I had but one means of augmenting my cavalry, and that was by . ing the useless horses for the service of the
(To be continued./
As illustrated in the Prosecution and Punishment of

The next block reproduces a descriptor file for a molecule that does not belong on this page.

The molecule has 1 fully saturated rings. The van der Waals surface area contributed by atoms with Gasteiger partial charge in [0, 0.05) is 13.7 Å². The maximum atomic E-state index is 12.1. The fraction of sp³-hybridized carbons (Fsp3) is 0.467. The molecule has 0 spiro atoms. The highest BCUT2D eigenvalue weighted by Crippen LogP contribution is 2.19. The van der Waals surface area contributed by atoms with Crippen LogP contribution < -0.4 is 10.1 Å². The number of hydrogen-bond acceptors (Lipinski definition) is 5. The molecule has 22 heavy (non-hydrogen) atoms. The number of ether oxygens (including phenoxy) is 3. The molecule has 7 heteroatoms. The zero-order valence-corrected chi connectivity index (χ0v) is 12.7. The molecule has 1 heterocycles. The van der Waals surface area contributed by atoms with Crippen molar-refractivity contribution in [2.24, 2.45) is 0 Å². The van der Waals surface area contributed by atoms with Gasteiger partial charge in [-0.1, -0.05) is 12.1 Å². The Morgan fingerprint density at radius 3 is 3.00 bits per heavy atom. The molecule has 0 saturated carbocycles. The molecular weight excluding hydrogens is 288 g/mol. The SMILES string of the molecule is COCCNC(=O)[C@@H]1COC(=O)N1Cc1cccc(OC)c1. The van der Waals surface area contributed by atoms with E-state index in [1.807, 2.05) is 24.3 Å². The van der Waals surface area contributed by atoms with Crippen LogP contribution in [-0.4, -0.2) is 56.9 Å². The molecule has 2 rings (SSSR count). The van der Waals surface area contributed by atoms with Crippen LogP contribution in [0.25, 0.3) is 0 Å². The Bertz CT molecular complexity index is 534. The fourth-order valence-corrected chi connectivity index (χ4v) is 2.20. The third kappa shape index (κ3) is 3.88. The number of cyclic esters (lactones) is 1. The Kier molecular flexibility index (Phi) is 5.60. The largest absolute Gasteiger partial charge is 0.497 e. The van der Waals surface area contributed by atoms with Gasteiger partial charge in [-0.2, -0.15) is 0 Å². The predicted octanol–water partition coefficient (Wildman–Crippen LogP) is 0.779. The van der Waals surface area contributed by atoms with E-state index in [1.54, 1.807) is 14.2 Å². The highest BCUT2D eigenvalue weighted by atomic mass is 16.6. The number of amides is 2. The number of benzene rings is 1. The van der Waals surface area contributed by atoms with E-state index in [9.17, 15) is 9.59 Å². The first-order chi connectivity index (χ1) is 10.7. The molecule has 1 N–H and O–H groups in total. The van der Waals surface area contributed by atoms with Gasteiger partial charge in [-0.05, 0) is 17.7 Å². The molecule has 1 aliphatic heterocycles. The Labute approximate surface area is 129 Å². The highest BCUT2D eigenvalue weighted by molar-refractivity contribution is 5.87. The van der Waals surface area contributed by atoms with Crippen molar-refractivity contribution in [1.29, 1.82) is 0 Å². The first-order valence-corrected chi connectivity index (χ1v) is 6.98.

In order that my countrymen and that the world may not be deceived, duped, and cheated p". this subject, I, WILLIAM COBBETT, Botley, in Hampshire, put upon record the following facts; to wit: That, on the 24th June, 1809, the following article was published in a London news-paper, called the Counier:—“The Mutiny amongst the LO“CAL MILITIA, which broke out at Ely, was “fortunately suppressed on Wednesday the “arrival of four squadrons of the GERMAN “LEGION CAVALRY from Bury, under the “ command of General Auckland. Five of the “ringleaders were tried by a Court-Martial, and “sentenced to receive 500 lashcs each, part of which “punishment they received on Wednesday, and “a part was remitted. A stoppage for their knup“sacks was the ground of the complaint that ex“cited this mutinous spirit, which occasioned “ the men to surround their officers, and demand “what they deemed their arrears. The first “division of the German Legion halted yesterday “ at Newmarket on their return to Bury.”— That, on the 1st July, 1809, I published, in the Political Register, an article censuring, in the strongest terms, these proceedings; that, for so doing, the Attorney General prosecuted, as seditious libellers, and by Ex-Officio Information, me, and also my printer, my publisher, and one of the principal retailers of the Political Register; that I was ..". to trial on the 15th June, 1810, and was, by a Special Jury, that is to say, by 12 men out of 48 appointed by the Master of the Crown Office, found guilty; that, on the 20th of the same month, I was compelled to give bail for my appearance to receive judgment; and that, as I came up from Botley (to which place I had returned to my family and my farm on the evening of the 15th), a Tipstaff went down from London in order to seize me, personally; that, on the 9th of July, 1810, I, together with *...* publisher, and the news. man, were brought into the Court of King's Bench to receive †." that the three former were sentenced to be imprisoned for some months in the King's Bench prison; that I was sentenced to be imprisoned for two years in Newgate, the great receptacle for malefactors, and the front of which is the scene of numerous hangings in the course of every year; that the part of the prisonin which I was sentenced to be confined is sometimes inhabited by felons, that felons were actually in it at the time I entered it; that one man was taken out of it to be transported in about 48 hours after I was put into the same yard with him; and that it is the place of confinement for men guilty of unnatural crimes, of whom there are four in it at this time; that, besides this imprisonment, I was sentenced to pay a thousand pounds TO THE KING, and to give security for my good behaviour for seven years, myself in the sum of 3,000 pounds, and